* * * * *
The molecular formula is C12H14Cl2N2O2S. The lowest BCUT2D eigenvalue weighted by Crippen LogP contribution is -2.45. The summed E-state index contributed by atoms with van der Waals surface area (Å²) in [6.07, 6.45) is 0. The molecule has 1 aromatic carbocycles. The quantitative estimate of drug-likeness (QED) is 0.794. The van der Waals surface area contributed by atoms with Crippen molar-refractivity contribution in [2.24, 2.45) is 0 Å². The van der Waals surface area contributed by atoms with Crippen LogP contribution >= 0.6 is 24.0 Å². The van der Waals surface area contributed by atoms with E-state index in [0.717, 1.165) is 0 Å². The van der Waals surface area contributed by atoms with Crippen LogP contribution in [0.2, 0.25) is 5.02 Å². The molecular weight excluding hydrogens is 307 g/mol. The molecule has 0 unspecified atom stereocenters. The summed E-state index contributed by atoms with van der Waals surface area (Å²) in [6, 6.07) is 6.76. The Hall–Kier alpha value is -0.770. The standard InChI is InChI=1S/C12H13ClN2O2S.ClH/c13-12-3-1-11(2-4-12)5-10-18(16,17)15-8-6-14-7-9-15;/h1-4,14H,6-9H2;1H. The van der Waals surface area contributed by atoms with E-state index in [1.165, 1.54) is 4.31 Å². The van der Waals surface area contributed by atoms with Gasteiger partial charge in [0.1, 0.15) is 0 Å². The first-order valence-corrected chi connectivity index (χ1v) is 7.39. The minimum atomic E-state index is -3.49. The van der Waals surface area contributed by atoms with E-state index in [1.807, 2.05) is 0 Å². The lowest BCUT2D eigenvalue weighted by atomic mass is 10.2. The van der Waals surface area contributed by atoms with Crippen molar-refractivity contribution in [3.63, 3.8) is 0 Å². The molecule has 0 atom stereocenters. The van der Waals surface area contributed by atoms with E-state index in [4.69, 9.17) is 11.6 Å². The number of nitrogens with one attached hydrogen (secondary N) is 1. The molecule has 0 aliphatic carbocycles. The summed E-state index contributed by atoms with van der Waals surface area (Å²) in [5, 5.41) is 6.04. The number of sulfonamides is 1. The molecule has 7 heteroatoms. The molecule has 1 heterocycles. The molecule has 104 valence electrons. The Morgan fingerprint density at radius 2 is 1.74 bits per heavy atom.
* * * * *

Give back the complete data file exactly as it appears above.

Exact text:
The molecular formula is C12H14Cl2N2O2S. The lowest BCUT2D eigenvalue weighted by Crippen LogP contribution is -2.45. The summed E-state index contributed by atoms with van der Waals surface area (Å²) in [6.07, 6.45) is 0. The molecule has 1 aromatic carbocycles. The quantitative estimate of drug-likeness (QED) is 0.794. The van der Waals surface area contributed by atoms with Crippen molar-refractivity contribution in [2.24, 2.45) is 0 Å². The van der Waals surface area contributed by atoms with Crippen LogP contribution >= 0.6 is 24.0 Å². The van der Waals surface area contributed by atoms with E-state index in [0.717, 1.165) is 0 Å². The van der Waals surface area contributed by atoms with Crippen LogP contribution in [0.2, 0.25) is 5.02 Å². The molecular weight excluding hydrogens is 307 g/mol. The molecule has 0 unspecified atom stereocenters. The summed E-state index contributed by atoms with van der Waals surface area (Å²) in [6, 6.07) is 6.76. The Hall–Kier alpha value is -0.770. The standard InChI is InChI=1S/C12H13ClN2O2S.ClH/c13-12-3-1-11(2-4-12)5-10-18(16,17)15-8-6-14-7-9-15;/h1-4,14H,6-9H2;1H. The van der Waals surface area contributed by atoms with E-state index in [1.165, 1.54) is 4.31 Å². The van der Waals surface area contributed by atoms with Gasteiger partial charge in [0.1, 0.15) is 0 Å². The first-order valence-corrected chi connectivity index (χ1v) is 7.39. The minimum atomic E-state index is -3.49. The van der Waals surface area contributed by atoms with E-state index in [1.807, 2.05) is 0 Å². The lowest BCUT2D eigenvalue weighted by atomic mass is 10.2. The van der Waals surface area contributed by atoms with Crippen molar-refractivity contribution in [3.63, 3.8) is 0 Å². The molecule has 0 atom stereocenters. The van der Waals surface area contributed by atoms with E-state index in [4.69, 9.17) is 11.6 Å². The number of nitrogens with one attached hydrogen (secondary N) is 1. The molecule has 0 aliphatic carbocycles. The summed E-state index contributed by atoms with van der Waals surface area (Å²) in [5, 5.41) is 6.04. The number of sulfonamides is 1. The molecule has 7 heteroatoms. The molecule has 1 heterocycles. The molecule has 104 valence electrons. The Morgan fingerprint density at radius 2 is 1.74 bits per heavy atom.